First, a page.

Merkel prepares Germans for ‘hard winter’ and second lockdown

Bundestag opposition warns of ‘crisis of trust’ in government with bars, restaurants to close

German chancellor Angela Merkel: ‘We are in a dramatic situation that affects us all, without exception.’ Photograph: Filip Singer/EPA

German chancellor Angela Merkel: ‘We are in a dramatic situation that affects us all, without exception.’ Photograph: Filip Singer/EPA

 

Chancellor Angela Merkel has told Germans to prepare for a “hard winter” as the country enters a partial lockdown from Monday.

In a sober speech to the Bundestag in Berlin, the German leader dispensed a bitter medicine to counter the Covid-19 pandemic, but countered far-right heckling with a shot of optimism for the future.

“The winter will be hard but it will end,” said Dr Merkel, hours after agreeing with state leaders to close restaurants, bars and gyms for a month from Monday. “We are in a dramatic situation that affects us all, without exception.”

After Germany came through the first wave better than its European neighbours, Dr Merkel warned that local health authorities are already overburdened by the Covid-19 spread in the second wave and can only trace one quarter of new infections – now at 16,000 per day.

The controversial lockdown measures agreed on Wednesday, she said, were “appropriate, necessary and proportionate” .

Germany’s finance and economy ministers have presented a €10 billion fund for businesses affected by the new restrictions.

Opposition leader Alexander Gauland, Bundestag head of the far-right Alternative für Deutschland (AfD), accused the Merkel administration of spreading “wartime propaganda” and imposing a “corona dictatorship” motivated by over-inflated fear of the Covid-19 mortality risk.

“We have to weigh up the price for which people are dying,” he said.

The sales pitch for Germany’s second lockdown has proven more difficult than the first in spring, with all opposition parties attacking the grand coalition government on Thursday for only seeking parliamentary approval for measures after they were agreed.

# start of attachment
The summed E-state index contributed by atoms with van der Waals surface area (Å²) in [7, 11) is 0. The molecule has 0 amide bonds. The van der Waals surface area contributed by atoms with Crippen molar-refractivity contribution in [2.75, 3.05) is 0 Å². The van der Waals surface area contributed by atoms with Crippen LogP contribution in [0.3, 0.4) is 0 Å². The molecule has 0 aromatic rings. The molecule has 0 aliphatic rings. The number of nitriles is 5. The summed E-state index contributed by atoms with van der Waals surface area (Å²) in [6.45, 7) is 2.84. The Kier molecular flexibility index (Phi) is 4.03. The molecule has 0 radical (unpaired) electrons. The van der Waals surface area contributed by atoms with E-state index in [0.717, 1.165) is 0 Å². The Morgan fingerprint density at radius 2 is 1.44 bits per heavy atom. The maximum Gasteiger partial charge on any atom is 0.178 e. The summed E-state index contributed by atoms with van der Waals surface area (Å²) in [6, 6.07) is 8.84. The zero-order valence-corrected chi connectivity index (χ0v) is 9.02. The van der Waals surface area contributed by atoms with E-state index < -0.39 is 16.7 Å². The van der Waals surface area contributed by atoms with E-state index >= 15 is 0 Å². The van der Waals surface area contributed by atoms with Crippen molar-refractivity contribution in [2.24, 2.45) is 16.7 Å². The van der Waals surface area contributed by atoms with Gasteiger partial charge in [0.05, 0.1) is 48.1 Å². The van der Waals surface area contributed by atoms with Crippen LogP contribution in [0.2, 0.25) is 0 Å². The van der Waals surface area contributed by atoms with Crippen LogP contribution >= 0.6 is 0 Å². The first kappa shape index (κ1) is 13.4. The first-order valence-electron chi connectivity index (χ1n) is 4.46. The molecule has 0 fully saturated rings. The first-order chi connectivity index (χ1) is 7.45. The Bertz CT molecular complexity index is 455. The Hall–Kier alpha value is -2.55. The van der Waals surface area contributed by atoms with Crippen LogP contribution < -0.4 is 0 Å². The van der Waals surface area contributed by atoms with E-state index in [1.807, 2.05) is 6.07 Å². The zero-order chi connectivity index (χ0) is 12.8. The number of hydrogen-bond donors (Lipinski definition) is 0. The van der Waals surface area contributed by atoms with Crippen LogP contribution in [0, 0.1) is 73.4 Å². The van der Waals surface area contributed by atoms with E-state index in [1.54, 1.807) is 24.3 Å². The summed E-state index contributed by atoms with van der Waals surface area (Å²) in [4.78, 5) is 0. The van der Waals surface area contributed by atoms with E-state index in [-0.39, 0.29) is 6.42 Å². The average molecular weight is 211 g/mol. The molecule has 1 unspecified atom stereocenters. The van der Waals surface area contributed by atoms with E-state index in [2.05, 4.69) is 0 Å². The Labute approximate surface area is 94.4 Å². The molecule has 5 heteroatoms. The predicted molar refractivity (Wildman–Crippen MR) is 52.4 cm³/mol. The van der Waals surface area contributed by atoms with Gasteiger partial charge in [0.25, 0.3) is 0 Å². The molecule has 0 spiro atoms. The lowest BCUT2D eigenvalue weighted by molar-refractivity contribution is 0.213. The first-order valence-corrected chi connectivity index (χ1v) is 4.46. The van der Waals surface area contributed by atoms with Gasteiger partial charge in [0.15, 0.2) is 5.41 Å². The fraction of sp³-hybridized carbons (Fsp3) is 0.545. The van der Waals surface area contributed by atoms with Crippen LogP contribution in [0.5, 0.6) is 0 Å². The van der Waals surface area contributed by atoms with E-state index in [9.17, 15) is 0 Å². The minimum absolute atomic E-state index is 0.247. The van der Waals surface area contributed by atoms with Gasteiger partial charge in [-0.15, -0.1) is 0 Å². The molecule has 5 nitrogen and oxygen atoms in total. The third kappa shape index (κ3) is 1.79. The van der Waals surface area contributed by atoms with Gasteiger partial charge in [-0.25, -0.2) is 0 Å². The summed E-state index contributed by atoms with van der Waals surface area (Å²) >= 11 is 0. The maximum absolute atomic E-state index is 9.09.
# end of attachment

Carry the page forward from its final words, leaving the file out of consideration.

Last week Bundestag president Wolfgang Schäuble urged MPs to lean on the government to do more to explain – and justify – infection reduction measures.

Green Party co-leader Katrin Göring-Eckardt suggested public disquiet over the latest lockdown was an indication of a “crisis of trust” in the federal government.

“We have no other option but to go into this second lockdown,” she said. “But it’s not good enough that, one day after measures are agreed by state leaders, we discuss them here. That will not lead to the kind of acceptance we need for people to work with us.”

Germany’s second lockdown – following similar measures across Europe – has generated considerable pushback, not just from sectors of the economy affected, but also from leading medical professionals.

“We have to prepare for a marathon,” said Prof Hendrik Streeck, a leading virologist from the University of Bonn, proposing a shift away from lockdown measures to a new plan to protect vulnerable groups.

“We have to find new ways to allow life to happen without endangering other people.”

He was backed by Dr Andreas Gassen, head of the doctors’ representative association, who called lockdowns “neither constructive nor workable”.

Closing theatres, museums and gyms for the second time this year was, Dr Gassen said, the equivalent of putting the country into an “artificial coma” and hoping for the best.

Instead he called on German leaders to find a proactive way to encourage people to follow hygiene and distancing rules “without painting apocalyptic scenarios”.